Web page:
Thinking about the teenage years (my own) I’m grateful for the grim brutality portrayed in some fairytales (take Bluebeard, for example) for the simple message: you too can survive this or that horrific situation (male/female skirmish, child/parent/relative passage, or some other tale of abandonment or betrayal). I remember as a preteen (burgeoning with the siren’s vibrancy of youth) encountering predatory sexual male behavior (from boys wired with an equal ferocity for the hunt) and how fairytales helped me breathe… precisely because they take the amorphous emotional treacheries we all must navigate and pour them into 3D form, that once named, you can ride along with the heroine and contend with (battle, evade, or succumb): a failed magician, a Sea Witch, a pair of addictively beautiful red shoes capable of dancing their wearer to death.

Clearly, I’m not talking about Disney’s oversimplified versions of fairytales either. As a nineteen year-old exchange student in Denmark, I read H.C Anderson’s Den lille Havfrau (Little Mermaid) in Danish. So rich, in which the choice to trade one’s voice for legs to win a landbound lover is not rewarded—the little mermaid suffers very real consequences. While she garners a dance, a little time with the object of her desire, she does not get to stay on and live happily ever after, but evaporates in the morning to the voices of her sisters singing her soul a pathway to the stars.

Or at least that’s the version I remember, puzzled together with my newbie exchange student’s handle on the language. The shock of the little mermaid’s demise—that depth of sorrow, reflected a far more accurate truth about one aspect of the female experience, often unmapped, unacknowledged. Offset, for me, by the spiritual comfort of the sisters’ voices bordering her journey into the next realm.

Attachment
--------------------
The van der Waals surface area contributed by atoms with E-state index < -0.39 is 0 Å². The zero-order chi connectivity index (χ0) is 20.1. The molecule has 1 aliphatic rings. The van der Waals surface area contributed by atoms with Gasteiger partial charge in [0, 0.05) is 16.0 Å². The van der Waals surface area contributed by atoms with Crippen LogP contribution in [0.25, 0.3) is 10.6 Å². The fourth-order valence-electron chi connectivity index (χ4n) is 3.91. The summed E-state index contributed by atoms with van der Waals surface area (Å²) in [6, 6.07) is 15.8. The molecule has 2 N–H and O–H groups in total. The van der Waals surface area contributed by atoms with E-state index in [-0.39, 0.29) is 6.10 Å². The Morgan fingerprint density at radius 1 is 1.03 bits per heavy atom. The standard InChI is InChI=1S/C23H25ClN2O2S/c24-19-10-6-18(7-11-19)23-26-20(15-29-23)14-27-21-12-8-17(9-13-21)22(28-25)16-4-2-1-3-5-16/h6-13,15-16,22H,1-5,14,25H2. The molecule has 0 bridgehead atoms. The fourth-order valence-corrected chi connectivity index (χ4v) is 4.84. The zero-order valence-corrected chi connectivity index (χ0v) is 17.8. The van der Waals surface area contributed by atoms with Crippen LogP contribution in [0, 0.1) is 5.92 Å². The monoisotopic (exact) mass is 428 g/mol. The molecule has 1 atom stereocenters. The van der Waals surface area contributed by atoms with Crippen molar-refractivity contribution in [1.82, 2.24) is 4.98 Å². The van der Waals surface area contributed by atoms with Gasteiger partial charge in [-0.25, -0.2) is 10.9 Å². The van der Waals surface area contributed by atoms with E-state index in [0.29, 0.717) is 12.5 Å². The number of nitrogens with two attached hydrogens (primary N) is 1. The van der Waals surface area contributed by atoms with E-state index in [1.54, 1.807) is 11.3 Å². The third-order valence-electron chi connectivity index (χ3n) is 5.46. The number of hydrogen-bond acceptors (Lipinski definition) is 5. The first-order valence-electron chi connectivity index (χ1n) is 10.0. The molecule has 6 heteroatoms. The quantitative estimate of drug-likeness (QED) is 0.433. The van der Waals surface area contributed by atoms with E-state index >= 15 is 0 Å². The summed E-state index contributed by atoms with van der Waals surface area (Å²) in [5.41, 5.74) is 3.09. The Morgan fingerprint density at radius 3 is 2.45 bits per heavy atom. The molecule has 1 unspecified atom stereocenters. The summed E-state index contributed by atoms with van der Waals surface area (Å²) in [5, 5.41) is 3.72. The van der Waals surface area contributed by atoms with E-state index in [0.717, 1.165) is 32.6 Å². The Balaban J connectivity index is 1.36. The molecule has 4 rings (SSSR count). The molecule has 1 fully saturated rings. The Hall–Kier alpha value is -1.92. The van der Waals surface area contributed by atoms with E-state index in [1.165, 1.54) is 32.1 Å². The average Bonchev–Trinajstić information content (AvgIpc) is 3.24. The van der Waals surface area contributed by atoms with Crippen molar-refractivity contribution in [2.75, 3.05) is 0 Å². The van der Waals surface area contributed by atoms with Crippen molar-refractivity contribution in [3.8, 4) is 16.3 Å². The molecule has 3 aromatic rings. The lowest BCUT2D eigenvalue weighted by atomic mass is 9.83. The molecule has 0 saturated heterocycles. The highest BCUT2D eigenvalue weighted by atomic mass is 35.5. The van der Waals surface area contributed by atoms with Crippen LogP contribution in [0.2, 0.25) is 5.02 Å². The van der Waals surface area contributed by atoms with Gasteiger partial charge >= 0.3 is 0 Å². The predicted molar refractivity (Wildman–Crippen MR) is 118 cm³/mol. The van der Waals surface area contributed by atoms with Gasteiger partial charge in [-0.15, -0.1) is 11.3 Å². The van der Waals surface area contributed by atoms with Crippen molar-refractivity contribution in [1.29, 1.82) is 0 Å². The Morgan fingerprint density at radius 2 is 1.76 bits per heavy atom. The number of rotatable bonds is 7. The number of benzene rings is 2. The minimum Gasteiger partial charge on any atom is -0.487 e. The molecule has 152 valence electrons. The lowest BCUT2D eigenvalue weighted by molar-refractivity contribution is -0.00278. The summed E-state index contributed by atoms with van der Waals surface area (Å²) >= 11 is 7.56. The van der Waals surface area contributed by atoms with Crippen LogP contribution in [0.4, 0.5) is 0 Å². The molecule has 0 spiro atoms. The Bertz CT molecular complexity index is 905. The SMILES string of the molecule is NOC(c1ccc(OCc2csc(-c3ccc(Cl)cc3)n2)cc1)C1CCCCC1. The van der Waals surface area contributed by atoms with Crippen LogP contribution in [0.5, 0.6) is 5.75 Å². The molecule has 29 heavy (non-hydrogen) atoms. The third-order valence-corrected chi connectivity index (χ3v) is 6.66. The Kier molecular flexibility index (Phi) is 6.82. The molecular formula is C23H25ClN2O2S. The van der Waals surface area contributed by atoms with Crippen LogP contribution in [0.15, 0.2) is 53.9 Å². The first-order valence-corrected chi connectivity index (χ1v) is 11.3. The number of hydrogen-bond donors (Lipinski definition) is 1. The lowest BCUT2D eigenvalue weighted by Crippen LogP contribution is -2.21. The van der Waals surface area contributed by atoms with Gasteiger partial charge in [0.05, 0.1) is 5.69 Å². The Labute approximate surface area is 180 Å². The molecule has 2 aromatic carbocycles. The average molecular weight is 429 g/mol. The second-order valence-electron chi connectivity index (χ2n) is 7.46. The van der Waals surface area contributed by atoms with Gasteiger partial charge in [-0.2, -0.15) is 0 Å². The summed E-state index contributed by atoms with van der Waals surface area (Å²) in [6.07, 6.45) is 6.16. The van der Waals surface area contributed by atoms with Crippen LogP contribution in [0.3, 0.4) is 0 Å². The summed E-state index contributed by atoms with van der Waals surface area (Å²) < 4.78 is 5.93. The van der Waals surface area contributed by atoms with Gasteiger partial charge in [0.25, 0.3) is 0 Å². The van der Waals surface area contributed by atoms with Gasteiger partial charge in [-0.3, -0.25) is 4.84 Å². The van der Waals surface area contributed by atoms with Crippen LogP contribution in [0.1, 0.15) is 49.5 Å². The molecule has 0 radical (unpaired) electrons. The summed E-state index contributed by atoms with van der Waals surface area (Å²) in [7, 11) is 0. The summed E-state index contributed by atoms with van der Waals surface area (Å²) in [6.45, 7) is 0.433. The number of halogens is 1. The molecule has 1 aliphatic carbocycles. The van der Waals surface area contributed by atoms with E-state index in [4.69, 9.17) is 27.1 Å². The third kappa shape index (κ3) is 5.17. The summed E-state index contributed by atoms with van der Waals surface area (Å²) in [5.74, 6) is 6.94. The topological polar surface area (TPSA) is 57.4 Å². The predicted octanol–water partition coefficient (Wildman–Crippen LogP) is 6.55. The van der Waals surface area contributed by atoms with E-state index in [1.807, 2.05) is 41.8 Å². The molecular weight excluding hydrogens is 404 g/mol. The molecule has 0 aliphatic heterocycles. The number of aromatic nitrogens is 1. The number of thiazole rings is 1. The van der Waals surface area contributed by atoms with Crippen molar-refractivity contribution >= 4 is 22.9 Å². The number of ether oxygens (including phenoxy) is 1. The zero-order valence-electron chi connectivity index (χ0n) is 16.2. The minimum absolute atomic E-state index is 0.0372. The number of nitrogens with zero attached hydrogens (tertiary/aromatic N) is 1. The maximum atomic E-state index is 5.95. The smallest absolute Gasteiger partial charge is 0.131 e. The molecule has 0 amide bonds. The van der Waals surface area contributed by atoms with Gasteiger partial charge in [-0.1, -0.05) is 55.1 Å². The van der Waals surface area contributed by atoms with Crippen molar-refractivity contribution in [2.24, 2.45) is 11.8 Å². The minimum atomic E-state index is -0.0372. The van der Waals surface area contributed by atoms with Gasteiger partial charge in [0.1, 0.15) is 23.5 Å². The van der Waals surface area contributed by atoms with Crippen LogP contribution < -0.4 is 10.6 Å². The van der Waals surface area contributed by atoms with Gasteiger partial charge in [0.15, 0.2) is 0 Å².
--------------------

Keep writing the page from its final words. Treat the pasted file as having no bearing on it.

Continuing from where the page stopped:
And now as a mother, I’m grateful for the whole cast of characters misbehaving in fairytales in varying degrees. For their universal appeal, with the unfortunate hero or heroine suffering a fatal flaw, some common-sense block or predisposition to thinking the best of others…which is the case with most of us ambling through our childhoods. For some fraction of a decision, then, you might side with a “lesser” character, until your moral compass “trues.” At any rate, I love how you get to sort it out in the quiet of your own heart.

When my daughter was 7, my brother’s sweetheart Maria (formerly employed in the comic industry) brought us Rod Espinosa’s The Courageous Princess, a 235 page graphic fairytale starring Mabelrose, a tomboy of a princess who finds herself in the snare of a dragon named Shalathromnostrium. Shal ruthlessly lectures the captive Mabelrose at one point, “No one will rescue you! Not now, not ever. No one will rescue a second class princess from a poor kingdom…You will learn to like living here…You will be mine for a long time.” And…as you can guess, Mabelrose has to draw on her own strength and intelligence to escape and find her way home.

We enjoyed Espinosa’s vibrant colors and his dramatic pacing, from panels of starlight and vast aerials above the thundering waterfalls to a close-up of Mabelrose sleeping in the safety of a tree house in the kingdom of Leptia. You see Mabelrose nestled in the folds of a purple blanket, her legs curving to fit the oval room, books and sewing baskets tucked into shelves made of the tree’s twisting inner branches. In the same black backdrop of the panel, is the forest’s eye view of the bedroom, just a dim orange glow emanating from the porthole window spanning an empty knot in the trunk.

I have no idea how the next generation will re-interpret fairytales, but I love that I can either go to the bookstore (or more likely Google) and scope out alternative choices for my children, or get busy and join the conversation, take some responsibility (lasso my own archetype), by writing something myself.

Not long before I was scheduled to fly back to the states after my stint as an exchange student, my host-sister Ulla and her family took me to see H.C. Anderson’s humble home, and later, in Copenhagen, to a harbor, where just above the slate gray water line, sat a small, unimposing statue of the Little Mermaid. In my mind, she soared colossal, rivaling the Statue of Liberty. In reality, she can’t be more than three feet or so tall, and, I imagine, facing east for love of sunrise.

The Courageous Princess: